A return to normalcy?
December 23, 2006
Steamboat SpringsSteamboat Springs — After three days of cancelled and delayed flights, Yampa Valley Regional Airport officials expect takeoffs and landings to resume as normal today. — After three days of cancelled and delayed flights, Yampa Valley Regional Airport officials expect takeoffs and landings to resume as normal today.
Steamboat Springs — After three days of cancelled and delayed flights, Yampa Valley Regional Airport officials expect takeoffs and landings to resume as normal today.
Ann Copeland, YVRA’s terminal manager, said travelers booked on flights out of the Hayden airport today should be “prepared to go.”
“We’re hoping that once (Denver International Airport) is up and running, we’ll be back on schedule,” she said Friday afternoon.
Three of DIA’s six runways had opened by 4 p.m. Friday, allowing commercial and passenger flights to leave the airport for the first time since a blizzard crippled the Front Range on Wednesday. DIA officials expected a fourth runway to open Friday night, which would bring the airport to its normal operating capacity.
About 3,000 flights into and out of DIA were cancelled Wednesday, Thursday and Friday, and thousands of passengers were stranded at the airport.
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The cancellations also impacted YVRA. All United Express regional jet service flights out of Denver were cancelled Wednesday and Thurs-day, and five of the flights were cancelled Friday, Copeland said. However, she didn’t anticipate any cancellations today.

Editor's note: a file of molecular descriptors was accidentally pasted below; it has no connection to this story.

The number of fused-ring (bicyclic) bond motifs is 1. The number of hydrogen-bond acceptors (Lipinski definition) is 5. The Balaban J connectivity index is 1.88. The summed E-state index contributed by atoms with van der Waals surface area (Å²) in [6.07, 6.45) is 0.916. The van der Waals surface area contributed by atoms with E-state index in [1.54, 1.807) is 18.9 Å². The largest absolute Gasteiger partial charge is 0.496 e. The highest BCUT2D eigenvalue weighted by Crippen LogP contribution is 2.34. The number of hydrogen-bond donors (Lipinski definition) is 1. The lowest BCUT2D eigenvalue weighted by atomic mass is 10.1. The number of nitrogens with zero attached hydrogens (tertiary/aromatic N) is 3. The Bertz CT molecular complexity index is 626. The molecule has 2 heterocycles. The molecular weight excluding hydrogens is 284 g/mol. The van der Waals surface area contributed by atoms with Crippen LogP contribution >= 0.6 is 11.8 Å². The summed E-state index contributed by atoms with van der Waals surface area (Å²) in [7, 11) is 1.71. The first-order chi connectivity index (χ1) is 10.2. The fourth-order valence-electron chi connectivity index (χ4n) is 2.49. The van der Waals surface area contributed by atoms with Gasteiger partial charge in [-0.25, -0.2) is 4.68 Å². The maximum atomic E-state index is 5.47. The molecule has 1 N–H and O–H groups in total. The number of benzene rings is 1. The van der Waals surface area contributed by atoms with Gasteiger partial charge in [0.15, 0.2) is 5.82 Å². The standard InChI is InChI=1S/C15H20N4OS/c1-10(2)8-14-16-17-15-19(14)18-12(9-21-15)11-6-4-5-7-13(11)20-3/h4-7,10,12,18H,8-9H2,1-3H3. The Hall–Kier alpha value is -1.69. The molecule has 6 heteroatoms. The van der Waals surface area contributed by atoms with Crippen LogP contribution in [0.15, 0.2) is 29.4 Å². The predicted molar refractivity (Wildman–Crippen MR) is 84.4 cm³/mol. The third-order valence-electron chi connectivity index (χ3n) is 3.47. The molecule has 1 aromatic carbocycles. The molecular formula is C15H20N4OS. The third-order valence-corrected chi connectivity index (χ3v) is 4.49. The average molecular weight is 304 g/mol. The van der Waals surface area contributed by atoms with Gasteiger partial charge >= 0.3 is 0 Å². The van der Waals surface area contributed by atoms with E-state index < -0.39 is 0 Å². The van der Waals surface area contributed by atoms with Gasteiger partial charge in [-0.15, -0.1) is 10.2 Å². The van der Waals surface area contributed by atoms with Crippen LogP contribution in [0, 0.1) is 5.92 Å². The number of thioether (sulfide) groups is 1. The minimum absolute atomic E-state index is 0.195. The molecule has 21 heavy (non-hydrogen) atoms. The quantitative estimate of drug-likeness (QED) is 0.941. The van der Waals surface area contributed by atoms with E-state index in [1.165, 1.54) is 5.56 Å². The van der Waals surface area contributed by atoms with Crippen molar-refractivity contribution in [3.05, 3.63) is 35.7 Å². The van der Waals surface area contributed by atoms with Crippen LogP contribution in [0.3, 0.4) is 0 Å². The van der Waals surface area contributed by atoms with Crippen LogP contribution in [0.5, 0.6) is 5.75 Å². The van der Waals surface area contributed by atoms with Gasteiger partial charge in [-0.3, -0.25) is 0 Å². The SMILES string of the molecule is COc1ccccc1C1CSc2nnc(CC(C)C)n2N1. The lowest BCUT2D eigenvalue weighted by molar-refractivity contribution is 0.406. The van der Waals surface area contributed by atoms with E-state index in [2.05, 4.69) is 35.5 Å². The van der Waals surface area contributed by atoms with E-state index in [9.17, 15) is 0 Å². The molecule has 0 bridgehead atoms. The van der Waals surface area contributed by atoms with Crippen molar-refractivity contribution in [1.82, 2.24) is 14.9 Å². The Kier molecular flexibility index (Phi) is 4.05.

“Right now I would say you need to be at the airport 1 ½ to two hours early and be ready to go,” she said.
About 1,600 passengers passed through YVRA on Friday. Employees raced to accommodate frustrated passengers by rerouting them on other flights, Copeland said.
“Things are running pretty smoothly for the first time in nearly a week,” she said. “For the loads we had, we were able to get most of the people out on other airlines or they made other arrangements.”
Unlike stranded passengers in Denver, no travelers spend the night at the Hayden airport, Copeland said.
“We did a pretty good job of getting the word out, and I think people realized from watching the news that they weren’t going anywhere,” she said. “We definitely had some folks stranded by the Denver deal because DIA is a main hub. It was like a chain reaction.”
Copeland anticipates YVRA to handle between 1,300 and 2,000 travelers daily until about Jan. 9, when the busy holiday seasons begins to calm down.
“All of our employees have been putting in some long hours to try to get people moving,” she said. “We do appreciate everyone’s patience.”
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